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ch 8 questions
Terms in this set (25)
How did America's wartime experience underline the need for another national bank?
After the first national bank expired people were relying to state or Wildcat banks, which did not always have the money they loan backed with gold/silver, Which resulted in people buying on credit, which was not always a good thing, even though it gave the economy a jumpstart.
How did Congress propose to promote manufacturing in the United States?
They were going to impose a tariff so that british people couldn't dump goods for extremely cheap to kill the united states economy before it got started, and this outraged the south because they had to buy higher priced goods which lowered their profit.
How was transportation improved during this period? What serious gaps remained in the nation's transportation system?
Transportation improved through the use of turnpikes, improved steam engines, and the ability to have the state fund roads, although they often didn't. The Turnpikes expanded, and they started laying railroads, and creating canals. Serious gaps in this were there was hardly any transportation past the appalachian mountains.
What were the reasons for the so-called Great Migration
African Americans Attempting to escape racism and Jim Crow laws of the South, African-Americans found work in northern and western steel mills, tanneries, and railroad companies.
Population growth. Agricultural land in the east was occupied and in some cases exhausted. Following the war, the federal government continued policies of pushing Native tribes farther west opening up opportunities for settlement. (222)
What were the characteristics of life among white settlers in the Old Northwest?
The years following the War of 1812 saw a massive migration of white settlers into the Old Northwest, the Old Southwest and the Far West.
Small farmers and settlers moved to occupy the fertile lands wrested from Native tribes through a series of land treaties and the factor system, by which government agents supplied tribes with goods at cost and drove Canadian traders from the region. White settlers arrived on flatboats with all of their possessions and left the river to travel overland with wagons, handcarts, packhorses, cattle, and hogs.
How did life in the Old Southwest differ from that in other sections of the country?
The principal attraction was cotton as uplands in the Old South had lost much of their fertility through overplanting and erosion. The Black Belt of central AL and MS contained dark, productive soil and encouraged ambitious farmers to migrate. The growth of Southern settlement spread cotton, plantations, and slavery. Large planters would follow the first arrivals of small farmers who would clear the land. Great caravans would mark the journey of the large planters with herds of livestock, wagonloads of household goods, long lines of slaves, and the planter's family riding in carriages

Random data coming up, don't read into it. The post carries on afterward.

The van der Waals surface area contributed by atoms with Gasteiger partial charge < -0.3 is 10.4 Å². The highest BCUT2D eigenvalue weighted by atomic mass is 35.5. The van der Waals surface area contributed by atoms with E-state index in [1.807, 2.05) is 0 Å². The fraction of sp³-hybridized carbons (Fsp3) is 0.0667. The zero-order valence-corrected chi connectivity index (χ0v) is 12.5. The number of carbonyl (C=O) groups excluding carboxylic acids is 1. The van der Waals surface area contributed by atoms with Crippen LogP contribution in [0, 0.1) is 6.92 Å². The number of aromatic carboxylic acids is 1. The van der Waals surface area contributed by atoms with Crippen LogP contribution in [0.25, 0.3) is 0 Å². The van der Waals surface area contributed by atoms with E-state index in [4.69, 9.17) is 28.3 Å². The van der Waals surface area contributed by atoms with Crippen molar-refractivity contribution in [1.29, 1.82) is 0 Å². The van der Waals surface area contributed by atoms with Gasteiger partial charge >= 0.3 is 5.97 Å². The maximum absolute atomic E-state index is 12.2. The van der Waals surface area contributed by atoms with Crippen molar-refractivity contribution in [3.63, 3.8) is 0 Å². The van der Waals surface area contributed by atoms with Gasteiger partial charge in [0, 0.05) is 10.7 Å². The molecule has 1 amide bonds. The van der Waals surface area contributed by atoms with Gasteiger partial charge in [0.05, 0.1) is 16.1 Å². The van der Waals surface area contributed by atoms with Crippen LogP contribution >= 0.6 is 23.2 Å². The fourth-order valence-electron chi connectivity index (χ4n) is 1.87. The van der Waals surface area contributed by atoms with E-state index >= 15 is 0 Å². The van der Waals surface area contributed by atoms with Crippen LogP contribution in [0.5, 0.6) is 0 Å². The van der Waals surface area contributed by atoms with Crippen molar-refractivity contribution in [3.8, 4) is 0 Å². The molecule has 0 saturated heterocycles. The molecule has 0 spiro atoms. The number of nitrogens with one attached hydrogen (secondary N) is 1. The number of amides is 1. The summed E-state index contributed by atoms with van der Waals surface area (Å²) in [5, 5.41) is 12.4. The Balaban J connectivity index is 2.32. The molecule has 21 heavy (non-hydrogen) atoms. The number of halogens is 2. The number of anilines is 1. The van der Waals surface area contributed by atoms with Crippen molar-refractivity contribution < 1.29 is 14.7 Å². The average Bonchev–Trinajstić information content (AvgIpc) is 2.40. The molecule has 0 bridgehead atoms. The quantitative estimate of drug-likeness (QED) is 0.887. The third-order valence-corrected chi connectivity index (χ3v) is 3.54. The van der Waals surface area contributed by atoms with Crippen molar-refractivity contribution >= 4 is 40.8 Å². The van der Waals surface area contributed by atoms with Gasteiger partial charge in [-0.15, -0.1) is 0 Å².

Who were the "mountain men"? Why were they important in the settlement of the West
Trappers who moved west from the Great Lakes region and began to establish themselves in what is now Utah and parts of N Mexico in search of furs and skins for trade. (223-4) They were important to the settlement of the West in the establishment of commerce and the fact that they lived peaceably and successfully with Native Americans and Mexicans whose lands they shared. Many married Indian or Hispanic women. (224)
Explain the perception that easterners had of the West.
Stories of trappers like Jedidiah S. Smith depicting disastrous battles with the Mojaves and other tribes became exaggerated and popular. More important were the explorers dispatched by the US government with instructions to chart the territories they visited. Stephen H. Long (1819-20) led a group through what is now NE, CO, & KS and wrote an influential report on his trip including an assessment of the region's potential for future settlement and development.
Why were the leaders of New England disturbed at the nomination end election of James Monroe for president, and what did Monroe do to calm these fears?
Many in the North were expressing impatience with the so-called VA dynasty. Monroe was a citizen of great integrity having served in the Revolutionary War, as a diplomat, and as Sec of State. In his cabinet selection, he took pains to offer positions to northerners and southerners, easterners and westerners, Federalists and Republicans, including his choice of Sec of State, former Federalist and New Englander John Quincy Adams. (225) (Sec of State had become de facto training ground for the Presidency.)
. Why was Florida such a problem for Americans in the South, and how did Andrew Jackson make the resolution of the problem an absolute necessity?
Florida was home to the Seminole Indians who continually raided American territories. Jackson had order from Sec of War Calhoun to "adopt necessary measures" to stop continuing raids on American territory. (225) Jackson's raid demonstrated to the Spanish that the US could easily take FL by force.
What were the critical points decided by the Adams-Onís negotiations?
Spain ceded all of FL to the US and gave up claim to territory north of 42nd parallel in Pacific NW. In return, the American government gave up its claims to TX.
What were the causes of the Panic of 1819?